Vaccine Dream…

Greetings from week 5 of lockdown 2. Things are going… not great. Cases here in Ireland started plummeting in the first weeks of this new lockdown but now that progress has halted and we are back up to new cases per day in the 300s and 400s. Level 5 restrictions were supposed to bring us down to 100 or fewer cases by the beginning of December but that feels quite out of reach now. Sigh.

But some good news that not only Ireland, but the world, has recently received is about the vaccines. Two of them – one from Pfizer and one from Moderna – have been shown to have effectiveness of 95% and 94.5% respectively. I think the world did a collective fist pump and “YES!” when this news came out. Could it be that something is finally going right and the end to this covid nightmare could be in sight?!

The vaccines now seem to be a question not of “if” but of “when”. For me, the “when” cannot come soon enough but I also think that my “when” will actually not be any time soon. Obviously, health care workers, other front line workers, the elderly and the vulnerable will be given priority. I will fall into the category of “general population” so I’ll be down the line. And I get it. Those being prioritized should be prioritized – doesn’t make me any less anxious about when I’ll be able to get my jab though!

Dr. Anthony Fauci has been quoted as saying that in States “… starting in April, May, June, July — as we get into the late spring and early summer — that people in the so-called general population, who do not have underlying conditions or other designations that would make them priority, could get (shots)”. I hope it will be the same in Ireland, but I worry that people like me will have to wait even longer, well into next summer. I’ve a trip home planned for April/May of next year (replacing my Christmas visit) but can I still go if I’m not vaccinated? And what if I’m away and miss my place in line here in Ireland? Would I, as a US citizen, be able to get vaccinated in the States instead? So many questions!

Now that it looks like we will have at least two approved vaccines by the end of the year, the emphasis switches to logistics and distribution. Ooh boy, this could be rough. Ireland really impressed me when the covid crisis first hit but now I am not filled with a great deal of confidence, especially when it comes to things involving logistics and communication. For feck’s sake, at one point during our second surge people who tested positive for covid were instructed to do their own contact tracing because the government test and trace system was overwhelmed. Utterly ridiculous and shambolic. Though in fairness, things have now improved.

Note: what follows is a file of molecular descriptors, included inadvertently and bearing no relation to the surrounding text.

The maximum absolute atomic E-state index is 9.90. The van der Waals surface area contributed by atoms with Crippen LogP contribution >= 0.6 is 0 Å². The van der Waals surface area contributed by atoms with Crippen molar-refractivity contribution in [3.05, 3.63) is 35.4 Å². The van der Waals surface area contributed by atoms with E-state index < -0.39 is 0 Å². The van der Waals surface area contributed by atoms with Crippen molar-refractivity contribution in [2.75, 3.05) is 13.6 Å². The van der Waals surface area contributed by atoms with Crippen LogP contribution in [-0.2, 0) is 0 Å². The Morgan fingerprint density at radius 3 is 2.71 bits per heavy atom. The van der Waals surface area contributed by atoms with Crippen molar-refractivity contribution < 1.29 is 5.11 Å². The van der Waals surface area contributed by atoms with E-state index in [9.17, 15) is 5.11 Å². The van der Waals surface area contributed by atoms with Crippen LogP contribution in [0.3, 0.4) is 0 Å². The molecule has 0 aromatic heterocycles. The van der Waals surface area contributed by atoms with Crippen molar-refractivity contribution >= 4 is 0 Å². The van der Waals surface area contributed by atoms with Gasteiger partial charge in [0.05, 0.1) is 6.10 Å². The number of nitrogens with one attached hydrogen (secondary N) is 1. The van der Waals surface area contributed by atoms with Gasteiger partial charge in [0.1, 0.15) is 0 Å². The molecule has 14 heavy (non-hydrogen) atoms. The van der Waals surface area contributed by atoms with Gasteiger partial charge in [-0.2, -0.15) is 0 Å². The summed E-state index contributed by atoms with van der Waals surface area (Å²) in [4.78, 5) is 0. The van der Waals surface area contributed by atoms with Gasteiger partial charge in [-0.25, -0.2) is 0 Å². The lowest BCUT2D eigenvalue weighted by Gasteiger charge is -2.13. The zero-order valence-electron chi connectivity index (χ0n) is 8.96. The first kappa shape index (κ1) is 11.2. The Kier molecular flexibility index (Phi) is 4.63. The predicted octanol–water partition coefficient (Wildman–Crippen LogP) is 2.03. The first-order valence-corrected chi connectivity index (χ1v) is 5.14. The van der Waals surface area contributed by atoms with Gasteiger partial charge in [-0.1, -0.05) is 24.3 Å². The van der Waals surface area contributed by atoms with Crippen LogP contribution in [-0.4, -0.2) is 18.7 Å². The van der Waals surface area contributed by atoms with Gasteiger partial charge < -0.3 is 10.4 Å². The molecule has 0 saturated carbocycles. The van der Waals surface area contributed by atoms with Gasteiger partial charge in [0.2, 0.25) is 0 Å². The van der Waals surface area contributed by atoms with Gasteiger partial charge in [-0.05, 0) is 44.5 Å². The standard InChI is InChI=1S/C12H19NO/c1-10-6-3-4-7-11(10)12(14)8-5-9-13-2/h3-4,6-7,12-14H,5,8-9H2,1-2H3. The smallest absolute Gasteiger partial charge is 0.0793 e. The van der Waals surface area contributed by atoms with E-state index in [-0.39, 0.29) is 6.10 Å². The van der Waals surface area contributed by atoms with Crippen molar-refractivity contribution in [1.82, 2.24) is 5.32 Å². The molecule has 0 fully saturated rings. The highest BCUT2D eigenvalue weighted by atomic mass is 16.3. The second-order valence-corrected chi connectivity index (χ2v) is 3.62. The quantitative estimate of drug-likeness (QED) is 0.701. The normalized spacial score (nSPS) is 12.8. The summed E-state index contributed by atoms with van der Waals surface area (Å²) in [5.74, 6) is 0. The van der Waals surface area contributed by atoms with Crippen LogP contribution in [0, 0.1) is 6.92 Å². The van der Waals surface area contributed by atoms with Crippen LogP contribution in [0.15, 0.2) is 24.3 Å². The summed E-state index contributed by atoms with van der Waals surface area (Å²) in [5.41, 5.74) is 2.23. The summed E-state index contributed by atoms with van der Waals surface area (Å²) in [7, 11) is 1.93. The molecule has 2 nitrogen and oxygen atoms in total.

And Ireland’s communication to the public, which started out so strong, has crumbled over the past months. We have often been left guessing (and stressing!) about what the government is going to declare and when they are going to declare it. Tensions and in-fighting between the government officials and health experts is becoming more apparent, which doesn’t instill a lot of confidence to those of us watching. Communication about who gets the vaccine when and exactly how and where, is going to need to be crystal clear from the get-go. The government cannot issue one set of guidelines (with a fancy chart) and then a couple weeks later release a new plan. We need clarity and decisiveness – both of which have been in remarkably short supply in recent weeks.

But Ireland has been known to surprise me and I’m sure the government knows how important it is that they get this right. And the big thing to not lose sight of is that finally, finally, Ireland – and the world – has something that has been far too fleeting since March…

HOPE.

Exhaling…

After watching nothing but CNN since Tuesday, I am watching the Irish news this morning and I think Ireland might be as excited about Biden winning the election as I am. And why not?! Ireland hates Trump nearly as much as I do and being surrounded by people who shared my feelings made the past four years somewhat easier. Plus, Biden has Irish roots. His ancestors are from Ballina in County Mayo. And I can’t help but wonder if Joe Biden Plaza will be appear there soon much the same way Moneygall in Country Tipperary, where Barack Obama’s third great grandfather lived, now has this:

I seriously did not know what I was going to do if Biden lost. It’s no secret that I hate Trump with a passion. But it goes deeper than that. The things he did literally hurt people. He fomented racism and white supremacy. His immigration policies were cruel at best and criminal at worst. He has pretty much ignored the coronavirus pandemic and more than 200,000 Americans are now dead. He took the US out of the Paris Agreement and the World Health Organization. The Trump presidency was traumatizing for so many people, not only in the US but around the world.

But now, we can all exhale.